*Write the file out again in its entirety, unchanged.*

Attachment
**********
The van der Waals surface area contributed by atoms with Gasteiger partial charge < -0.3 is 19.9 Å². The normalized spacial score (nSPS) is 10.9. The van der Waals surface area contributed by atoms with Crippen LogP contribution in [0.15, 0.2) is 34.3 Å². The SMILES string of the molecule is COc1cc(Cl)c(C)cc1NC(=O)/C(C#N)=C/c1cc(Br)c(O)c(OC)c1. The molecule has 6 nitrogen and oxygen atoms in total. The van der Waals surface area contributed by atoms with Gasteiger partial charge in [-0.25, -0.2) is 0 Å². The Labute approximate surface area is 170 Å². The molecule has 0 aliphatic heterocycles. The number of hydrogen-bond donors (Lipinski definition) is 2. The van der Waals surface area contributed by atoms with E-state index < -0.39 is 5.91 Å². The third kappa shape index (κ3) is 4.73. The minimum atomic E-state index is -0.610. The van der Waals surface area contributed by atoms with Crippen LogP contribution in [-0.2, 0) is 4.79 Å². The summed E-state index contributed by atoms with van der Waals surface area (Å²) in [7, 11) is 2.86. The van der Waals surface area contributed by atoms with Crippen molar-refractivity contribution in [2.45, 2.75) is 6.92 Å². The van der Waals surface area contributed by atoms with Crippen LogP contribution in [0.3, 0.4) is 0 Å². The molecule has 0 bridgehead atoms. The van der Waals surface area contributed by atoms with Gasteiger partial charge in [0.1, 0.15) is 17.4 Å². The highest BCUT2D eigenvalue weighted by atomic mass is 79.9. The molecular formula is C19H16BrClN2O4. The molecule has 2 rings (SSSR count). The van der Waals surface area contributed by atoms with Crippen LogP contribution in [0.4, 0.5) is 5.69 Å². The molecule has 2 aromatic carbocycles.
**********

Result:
The van der Waals surface area contributed by atoms with Gasteiger partial charge < -0.3 is 19.9 Å². The normalized spacial score (nSPS) is 10.9. The van der Waals surface area contributed by atoms with Crippen LogP contribution in [0.15, 0.2) is 34.3 Å². The SMILES string of the molecule is COc1cc(Cl)c(C)cc1NC(=O)/C(C#N)=C/c1cc(Br)c(O)c(OC)c1. The molecule has 6 nitrogen and oxygen atoms in total. The van der Waals surface area contributed by atoms with Gasteiger partial charge in [-0.25, -0.2) is 0 Å². The Labute approximate surface area is 170 Å². The molecule has 0 aliphatic heterocycles. The number of hydrogen-bond donors (Lipinski definition) is 2. The van der Waals surface area contributed by atoms with E-state index < -0.39 is 5.91 Å². The third kappa shape index (κ3) is 4.73. The minimum atomic E-state index is -0.610. The van der Waals surface area contributed by atoms with Crippen LogP contribution in [-0.2, 0) is 4.79 Å². The summed E-state index contributed by atoms with van der Waals surface area (Å²) in [7, 11) is 2.86. The van der Waals surface area contributed by atoms with Crippen molar-refractivity contribution in [2.45, 2.75) is 6.92 Å². The van der Waals surface area contributed by atoms with Crippen LogP contribution in [0.3, 0.4) is 0 Å². The molecule has 0 bridgehead atoms. The van der Waals surface area contributed by atoms with Gasteiger partial charge in [0.1, 0.15) is 17.4 Å². The highest BCUT2D eigenvalue weighted by atomic mass is 79.9. The molecular formula is C19H16BrClN2O4. The molecule has 2 rings (SSSR count). The van der Waals surface area contributed by atoms with Crippen LogP contribution in [0.4, 0.5) is 5.69 Å². The molecule has 2 aromatic carbocycles.